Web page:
I’ve had this on my shelf for a few years; a slim, unassuming book that didn’t scream “read me now”, but I finally picked it up simply because I wasn’t sure what else I was in the mood for. The contents are as understated as the exterior, but this is a novel that’s all the more powerful for its restraint. On reflection, the subject matter is extremely harrowing, yet at the time of reading there was almost a dreamlike quality to events, as if everything was covered in delicate gauze that prevented the worst of the horrors from seeming completely real. This isn’t a criticism; far from it. In fact, as you get under the skin of the characters, the writing style starts to make perfect sense.
We first meet Augustin as a young man in 1950s Romania when, destitute and on the verge of a physical breakdown, he makes his way to the city hospital in Iaşi. Once there, the medical staff are mystified as to how he got into his current state, since the patient doesn’t utter a single word and barely attempts to interact with anyone. Then, as if ordained by fate, a new nurse appears on the ward and recognises the man she hasn’t seen for close to a decade. Safta, the nurse, seems to know how to get through to Augustin, bringing him blank paper and a pencil. Slowly but surely, the weak and isolated man begins to draw, just as he did many years ago.
From then on the novel progresses in a series of episodes alternating between Augustin’s youth and the 1950s. We learn that Safta and Augustin were companions through much of their childhood, the boy being the son of a servant working in the grand country house belonging to Safta’s family. Yet these most unlikely of friends are not only polar opposites in terms of class: while Safta lives a normal life of social interactions with sibling, cousins and friends, Augustin inhabits a world that only he can fully understand. His silence in the hospital wasn’t, as many suspected, a physical reaction to a traumatic event; Augustin was in fact born a deaf-mute. Kind-hearted Safta is the only one of his peers who makes any effort to befriend him and they develop an unspoken connection that continues for several years. As time passes, however, Safta is lured away by the heady infatuation of her first romance and the prospect of adventures in a world that extends far beyond the family estate, and Augustin is left almost entirely without companionship. And loneliness is not the only threat he faces, for the second world war is looming large on the horizon.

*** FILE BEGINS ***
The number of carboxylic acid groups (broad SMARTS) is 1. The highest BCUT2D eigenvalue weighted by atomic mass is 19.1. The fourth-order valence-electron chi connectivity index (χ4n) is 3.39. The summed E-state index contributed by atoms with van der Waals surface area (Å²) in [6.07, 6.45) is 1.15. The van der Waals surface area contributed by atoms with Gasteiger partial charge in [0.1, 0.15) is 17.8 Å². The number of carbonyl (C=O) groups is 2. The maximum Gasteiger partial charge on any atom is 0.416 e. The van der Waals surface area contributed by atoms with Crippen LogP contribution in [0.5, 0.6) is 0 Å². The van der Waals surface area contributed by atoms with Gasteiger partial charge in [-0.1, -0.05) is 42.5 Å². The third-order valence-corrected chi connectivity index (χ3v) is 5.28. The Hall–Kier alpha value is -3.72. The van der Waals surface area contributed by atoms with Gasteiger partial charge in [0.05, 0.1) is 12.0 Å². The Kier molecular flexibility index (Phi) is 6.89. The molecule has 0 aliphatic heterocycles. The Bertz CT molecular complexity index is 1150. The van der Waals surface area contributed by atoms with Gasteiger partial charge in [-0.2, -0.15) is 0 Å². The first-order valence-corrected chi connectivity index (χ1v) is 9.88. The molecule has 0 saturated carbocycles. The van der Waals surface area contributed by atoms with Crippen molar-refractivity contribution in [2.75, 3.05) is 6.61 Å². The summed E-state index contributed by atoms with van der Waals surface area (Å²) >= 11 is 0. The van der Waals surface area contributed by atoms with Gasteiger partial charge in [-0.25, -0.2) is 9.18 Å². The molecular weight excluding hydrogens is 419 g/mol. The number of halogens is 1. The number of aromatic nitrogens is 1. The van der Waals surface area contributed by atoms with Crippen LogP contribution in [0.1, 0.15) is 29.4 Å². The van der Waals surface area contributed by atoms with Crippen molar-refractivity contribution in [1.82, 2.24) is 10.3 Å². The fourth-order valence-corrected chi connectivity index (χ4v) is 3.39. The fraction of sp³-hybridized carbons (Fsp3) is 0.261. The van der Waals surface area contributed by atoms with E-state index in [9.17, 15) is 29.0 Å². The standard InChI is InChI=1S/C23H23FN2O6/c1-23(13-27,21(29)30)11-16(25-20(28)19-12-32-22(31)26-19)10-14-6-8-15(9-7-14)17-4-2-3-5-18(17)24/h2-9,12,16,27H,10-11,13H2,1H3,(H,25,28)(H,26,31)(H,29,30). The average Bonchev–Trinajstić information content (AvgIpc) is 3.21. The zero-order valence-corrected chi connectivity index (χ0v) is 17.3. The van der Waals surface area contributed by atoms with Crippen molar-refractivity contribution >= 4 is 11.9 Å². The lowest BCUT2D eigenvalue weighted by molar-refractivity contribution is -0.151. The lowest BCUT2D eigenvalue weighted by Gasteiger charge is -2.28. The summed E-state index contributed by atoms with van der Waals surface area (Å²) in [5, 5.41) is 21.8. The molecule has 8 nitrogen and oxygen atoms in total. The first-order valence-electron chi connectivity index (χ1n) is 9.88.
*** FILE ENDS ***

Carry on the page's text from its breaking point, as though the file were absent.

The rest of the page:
Although Augustin is the only one of the main characters whom we follow during the war years, back in the 1950s we begin to get a sense of how the conflict still echoes in the hearts and minds of those who lost members of their family or, and this is almost worse, those who still don’t know for sure whether their loved ones are alive or dead. The Stalinist regime that took hold as the conflict drew to a close has also left the country in a state of paranoia and unease. Adriana, one of Safta’s colleagues at the hospital, takes Augustin in and pretends at first that he’s her long-lost son, but she knows it’s only a matter of time before his presence will arouse suspicion and questions will start being asked by the neighbours and the authorities. All of this leads me back to the feeling I described at the start of this review, that the novel’s events seemed ever so slightly distant to the reader, with the worst of the physical and emotional horrors kept an arm’s length away. This sensation of being very much an observer, putting the emotional experiences of the characters together from fragments of their lives and trying to fill in the blank spaces – some of which last years – as best we can with our imagination is, I’m sure, a very deliberate choice on the author’s part. Augustin himself lives in a state of being permanently divided from the rest of the world by his deafness and inability to communicate to others the nuances of his feelings, and for much of the book it’s as if we’re seeing events in the same way that he does – seeing and examining but never able to fully participate. Safta too has to be content with imagining the terrible things to which her friends and family were subjected during the war after she left to escape Romania. At one point she returns with Augustin to their old home, but he will never manage to describe to her the hellish things he saw or the effect they had upon him. This clever novel is never about having tragedy pushed in your face through graphic or histrionic depiction. It’s about watching, listening and then putting the pieces together to come to an empathetic understanding – just as it is for the characters themselves.
“Painter of Silence” is a novel that really sneaks up on you. It’s quiet, thoughtful and the charatcer of Augustin, particularly during his childhood years, will tug at your heartstrings like never before.